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Rebecca Gratz. Reproduction of a painting. Courtesy of the Library of Congress (LC-USZ62-109117).

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Gratz, Rebecca (04 March 1781–27 August 1869), pioneer Jewish charitable worker and religious educator, was born in Philadelphia, Pennsylvania, the daughter of Michael Gratz, of Silesia, a merchant shipper, and Miriam Simon, of Lancaster, Pennsylvania. Gratz grew up in Philadelphia’s wealthy society, and her brothers expanded the family financial interests to the West....

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Porter, Eliza Emily Chappell (05 November 1807–01 January 1888), educator, relief worker, and missionary, was born in Geneseo, New York, the daughter of Robert Chappell and Elizabeth Kneeland, farmers. In 1811 her father died, increasing her emotional attachment to her highly religious mother. Nevertheless, when affluent relatives offered a home to the bright, attractive child, she agreed to live with them in Franklin, New York. She was educated with the family’s children but could not overcome her longing for her mother and guilt at the separation. She returned at twelve and, amid bouts of illness made worse by harsh medical treatments, sought comfort in religion. She joined the Presbyterian church in 1822; at fifteen she and her mother moved to Rochester to continue her education. Upon the death of her sister in childbirth, both returned to Geneseo....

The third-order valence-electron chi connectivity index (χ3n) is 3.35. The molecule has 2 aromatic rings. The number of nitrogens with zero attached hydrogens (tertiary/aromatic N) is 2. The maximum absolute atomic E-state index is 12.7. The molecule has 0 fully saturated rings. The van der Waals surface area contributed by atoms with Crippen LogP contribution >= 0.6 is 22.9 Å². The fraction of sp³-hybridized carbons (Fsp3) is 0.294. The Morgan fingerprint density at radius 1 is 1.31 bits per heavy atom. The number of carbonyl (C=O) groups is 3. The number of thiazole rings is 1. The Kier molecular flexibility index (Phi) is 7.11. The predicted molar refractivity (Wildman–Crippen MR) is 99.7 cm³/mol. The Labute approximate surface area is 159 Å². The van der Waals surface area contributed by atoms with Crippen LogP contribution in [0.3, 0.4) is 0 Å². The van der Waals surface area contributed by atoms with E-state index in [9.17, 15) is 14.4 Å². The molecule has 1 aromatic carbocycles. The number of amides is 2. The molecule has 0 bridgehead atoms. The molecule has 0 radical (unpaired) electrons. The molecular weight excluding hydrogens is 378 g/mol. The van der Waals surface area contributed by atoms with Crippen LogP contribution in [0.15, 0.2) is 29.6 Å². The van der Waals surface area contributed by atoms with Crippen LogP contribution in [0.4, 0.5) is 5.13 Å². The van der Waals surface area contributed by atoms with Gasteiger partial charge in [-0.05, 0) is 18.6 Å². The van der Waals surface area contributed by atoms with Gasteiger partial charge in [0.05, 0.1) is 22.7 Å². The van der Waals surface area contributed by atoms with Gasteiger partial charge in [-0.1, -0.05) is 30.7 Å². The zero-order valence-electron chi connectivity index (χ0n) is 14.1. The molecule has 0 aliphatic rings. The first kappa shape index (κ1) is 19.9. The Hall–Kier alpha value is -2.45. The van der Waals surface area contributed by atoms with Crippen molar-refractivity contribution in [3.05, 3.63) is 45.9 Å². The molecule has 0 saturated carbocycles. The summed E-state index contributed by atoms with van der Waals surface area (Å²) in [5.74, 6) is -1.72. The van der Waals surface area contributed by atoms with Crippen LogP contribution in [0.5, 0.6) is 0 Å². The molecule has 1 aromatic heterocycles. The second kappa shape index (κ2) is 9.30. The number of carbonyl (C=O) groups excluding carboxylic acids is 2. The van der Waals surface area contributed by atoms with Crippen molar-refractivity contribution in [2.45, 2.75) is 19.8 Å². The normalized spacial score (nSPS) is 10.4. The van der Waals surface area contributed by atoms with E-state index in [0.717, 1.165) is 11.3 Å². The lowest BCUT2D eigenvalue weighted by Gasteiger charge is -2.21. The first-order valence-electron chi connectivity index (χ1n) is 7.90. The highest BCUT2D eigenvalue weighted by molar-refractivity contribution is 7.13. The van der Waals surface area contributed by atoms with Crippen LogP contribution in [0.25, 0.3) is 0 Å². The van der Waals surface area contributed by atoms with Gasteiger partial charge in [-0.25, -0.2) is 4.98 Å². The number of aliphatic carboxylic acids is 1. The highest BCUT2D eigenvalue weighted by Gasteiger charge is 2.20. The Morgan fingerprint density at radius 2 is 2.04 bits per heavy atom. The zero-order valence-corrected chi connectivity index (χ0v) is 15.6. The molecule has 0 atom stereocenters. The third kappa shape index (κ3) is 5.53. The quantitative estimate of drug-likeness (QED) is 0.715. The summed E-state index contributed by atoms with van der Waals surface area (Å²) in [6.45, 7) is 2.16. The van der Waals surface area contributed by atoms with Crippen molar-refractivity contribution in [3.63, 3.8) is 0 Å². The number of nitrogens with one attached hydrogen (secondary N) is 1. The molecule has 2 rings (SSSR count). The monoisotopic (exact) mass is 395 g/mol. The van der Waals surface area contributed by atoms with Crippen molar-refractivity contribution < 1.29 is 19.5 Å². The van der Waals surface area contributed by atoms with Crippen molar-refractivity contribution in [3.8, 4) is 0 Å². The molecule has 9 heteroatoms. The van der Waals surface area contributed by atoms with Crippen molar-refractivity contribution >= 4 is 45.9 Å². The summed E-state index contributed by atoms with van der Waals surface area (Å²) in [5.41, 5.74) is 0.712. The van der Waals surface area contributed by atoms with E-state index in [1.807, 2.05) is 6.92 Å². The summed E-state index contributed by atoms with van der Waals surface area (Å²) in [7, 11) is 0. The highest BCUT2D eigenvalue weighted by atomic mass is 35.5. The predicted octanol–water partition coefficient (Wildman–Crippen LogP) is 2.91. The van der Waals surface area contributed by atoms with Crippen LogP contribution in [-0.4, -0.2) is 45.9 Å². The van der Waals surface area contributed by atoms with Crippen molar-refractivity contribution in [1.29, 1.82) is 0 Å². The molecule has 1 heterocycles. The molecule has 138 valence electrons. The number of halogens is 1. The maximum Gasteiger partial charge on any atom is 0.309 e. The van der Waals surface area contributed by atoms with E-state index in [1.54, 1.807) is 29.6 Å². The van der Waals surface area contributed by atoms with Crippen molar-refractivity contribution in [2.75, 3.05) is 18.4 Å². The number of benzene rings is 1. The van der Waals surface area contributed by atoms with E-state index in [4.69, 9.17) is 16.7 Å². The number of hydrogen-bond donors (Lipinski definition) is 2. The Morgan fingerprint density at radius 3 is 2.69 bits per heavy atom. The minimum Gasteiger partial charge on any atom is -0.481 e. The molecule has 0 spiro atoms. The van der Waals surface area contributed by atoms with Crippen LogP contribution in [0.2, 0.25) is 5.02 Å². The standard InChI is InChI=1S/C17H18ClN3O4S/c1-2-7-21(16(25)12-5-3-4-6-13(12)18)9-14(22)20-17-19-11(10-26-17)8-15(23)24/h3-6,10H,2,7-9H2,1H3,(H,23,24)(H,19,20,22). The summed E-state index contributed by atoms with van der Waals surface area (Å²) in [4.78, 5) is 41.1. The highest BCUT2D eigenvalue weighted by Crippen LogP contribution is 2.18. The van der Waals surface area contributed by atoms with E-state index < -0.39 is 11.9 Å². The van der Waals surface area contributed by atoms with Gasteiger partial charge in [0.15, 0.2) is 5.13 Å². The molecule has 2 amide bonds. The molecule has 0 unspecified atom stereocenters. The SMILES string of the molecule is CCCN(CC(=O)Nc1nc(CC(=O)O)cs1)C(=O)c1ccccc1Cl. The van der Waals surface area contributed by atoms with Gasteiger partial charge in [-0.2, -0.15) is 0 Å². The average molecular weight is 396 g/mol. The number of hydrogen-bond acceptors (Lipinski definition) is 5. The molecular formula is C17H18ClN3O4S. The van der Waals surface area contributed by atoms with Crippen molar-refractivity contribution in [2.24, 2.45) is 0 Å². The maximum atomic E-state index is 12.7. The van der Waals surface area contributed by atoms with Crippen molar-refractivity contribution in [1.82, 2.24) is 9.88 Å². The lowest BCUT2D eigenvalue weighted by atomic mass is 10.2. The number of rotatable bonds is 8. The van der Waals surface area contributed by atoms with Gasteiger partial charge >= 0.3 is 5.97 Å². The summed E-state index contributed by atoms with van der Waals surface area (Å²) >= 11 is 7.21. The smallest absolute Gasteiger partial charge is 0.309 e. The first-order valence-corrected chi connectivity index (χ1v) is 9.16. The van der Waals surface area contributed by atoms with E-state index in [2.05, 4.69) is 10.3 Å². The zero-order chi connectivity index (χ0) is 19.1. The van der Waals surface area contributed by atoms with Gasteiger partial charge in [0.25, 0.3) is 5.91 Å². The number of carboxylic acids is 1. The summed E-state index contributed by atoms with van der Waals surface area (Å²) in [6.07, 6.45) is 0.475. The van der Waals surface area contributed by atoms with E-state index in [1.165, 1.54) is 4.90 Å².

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See Thurman, Howard W.

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Thurman, Howard W. (18 November 1899?–10 April 1981), and Howard W. Thurman (18 November 1899–10 April 1981), theologian, educator, and civil rights mentor, was born in Daytona, Florida, the son of Saul Solomon Thurman, a railroad worker, and Alice Ambrose, a domestic worker. Howard grew up under the tremendous influence of his maternal grandmother, who had previously been enslaved. His grandmother instilled in him a critical reading of the Bible. In 1915 he attended high school at Florida Baptist Academy in Jacksonville, Florida. Upon graduation, he enrolled in Morehouse College in Atlanta, Georgia, where he received his bachelor's degree in 1923. By 1925 Thurman became an ordained Baptist minister, receiving his first pastorate in Oberlin, Ohio, at Mount Zion Baptist Church. In 1926 Thurman graduated from Colgate Rochester Theological Seminary. Following his brief stint at Mount Zion, Thurman moved on to a joint appointment as professor of religion and director of religious life at both Morehouse and Spelman colleges in Atlanta, Georgia. Here Thurman pondered a question that would motivate his life's work: "How can we manage the carking fear of the white man's power and not be defeated by our own rage and hatred?"...